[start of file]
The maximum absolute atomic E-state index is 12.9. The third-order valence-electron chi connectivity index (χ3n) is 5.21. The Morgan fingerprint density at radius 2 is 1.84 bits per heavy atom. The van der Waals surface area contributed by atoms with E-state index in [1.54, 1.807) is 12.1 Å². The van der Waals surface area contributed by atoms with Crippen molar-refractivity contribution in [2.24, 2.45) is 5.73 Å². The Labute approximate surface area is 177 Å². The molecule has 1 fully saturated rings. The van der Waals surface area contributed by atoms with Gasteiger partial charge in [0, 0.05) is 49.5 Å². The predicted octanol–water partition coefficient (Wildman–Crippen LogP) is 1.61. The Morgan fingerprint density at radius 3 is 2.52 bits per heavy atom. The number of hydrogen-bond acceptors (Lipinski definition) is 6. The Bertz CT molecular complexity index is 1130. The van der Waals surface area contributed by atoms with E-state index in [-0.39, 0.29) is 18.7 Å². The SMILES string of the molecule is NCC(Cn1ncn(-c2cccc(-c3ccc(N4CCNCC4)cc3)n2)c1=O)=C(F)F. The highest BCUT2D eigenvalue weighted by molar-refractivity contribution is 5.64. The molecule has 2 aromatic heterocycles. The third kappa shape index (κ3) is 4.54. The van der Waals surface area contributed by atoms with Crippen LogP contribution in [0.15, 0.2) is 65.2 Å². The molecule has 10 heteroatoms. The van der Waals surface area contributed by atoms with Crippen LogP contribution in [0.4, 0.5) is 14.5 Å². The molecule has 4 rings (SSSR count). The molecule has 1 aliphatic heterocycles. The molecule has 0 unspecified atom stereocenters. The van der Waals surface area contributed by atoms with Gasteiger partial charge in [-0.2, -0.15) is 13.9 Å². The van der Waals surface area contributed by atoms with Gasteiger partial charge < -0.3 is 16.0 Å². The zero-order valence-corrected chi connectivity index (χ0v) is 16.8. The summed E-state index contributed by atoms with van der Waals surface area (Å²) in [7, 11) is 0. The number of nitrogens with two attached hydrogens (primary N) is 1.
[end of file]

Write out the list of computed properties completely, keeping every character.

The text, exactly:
The maximum absolute atomic E-state index is 12.9. The third-order valence-electron chi connectivity index (χ3n) is 5.21. The Morgan fingerprint density at radius 2 is 1.84 bits per heavy atom. The van der Waals surface area contributed by atoms with E-state index in [1.54, 1.807) is 12.1 Å². The van der Waals surface area contributed by atoms with Crippen molar-refractivity contribution in [2.24, 2.45) is 5.73 Å². The Labute approximate surface area is 177 Å². The molecule has 1 fully saturated rings. The van der Waals surface area contributed by atoms with Gasteiger partial charge in [0, 0.05) is 49.5 Å². The predicted octanol–water partition coefficient (Wildman–Crippen LogP) is 1.61. The Morgan fingerprint density at radius 3 is 2.52 bits per heavy atom. The number of hydrogen-bond acceptors (Lipinski definition) is 6. The Bertz CT molecular complexity index is 1130. The van der Waals surface area contributed by atoms with E-state index in [-0.39, 0.29) is 18.7 Å². The SMILES string of the molecule is NCC(Cn1ncn(-c2cccc(-c3ccc(N4CCNCC4)cc3)n2)c1=O)=C(F)F. The highest BCUT2D eigenvalue weighted by molar-refractivity contribution is 5.64. The molecule has 2 aromatic heterocycles. The third kappa shape index (κ3) is 4.54. The van der Waals surface area contributed by atoms with Crippen LogP contribution in [0.15, 0.2) is 65.2 Å². The molecule has 10 heteroatoms. The van der Waals surface area contributed by atoms with Crippen LogP contribution in [0.4, 0.5) is 14.5 Å². The molecule has 4 rings (SSSR count). The molecule has 1 aliphatic heterocycles. The molecule has 0 unspecified atom stereocenters. The van der Waals surface area contributed by atoms with Gasteiger partial charge in [-0.2, -0.15) is 13.9 Å². The van der Waals surface area contributed by atoms with Gasteiger partial charge < -0.3 is 16.0 Å². The zero-order valence-corrected chi connectivity index (χ0v) is 16.8. The summed E-state index contributed by atoms with van der Waals surface area (Å²) in [7, 11) is 0. The number of nitrogens with two attached hydrogens (primary N) is 1.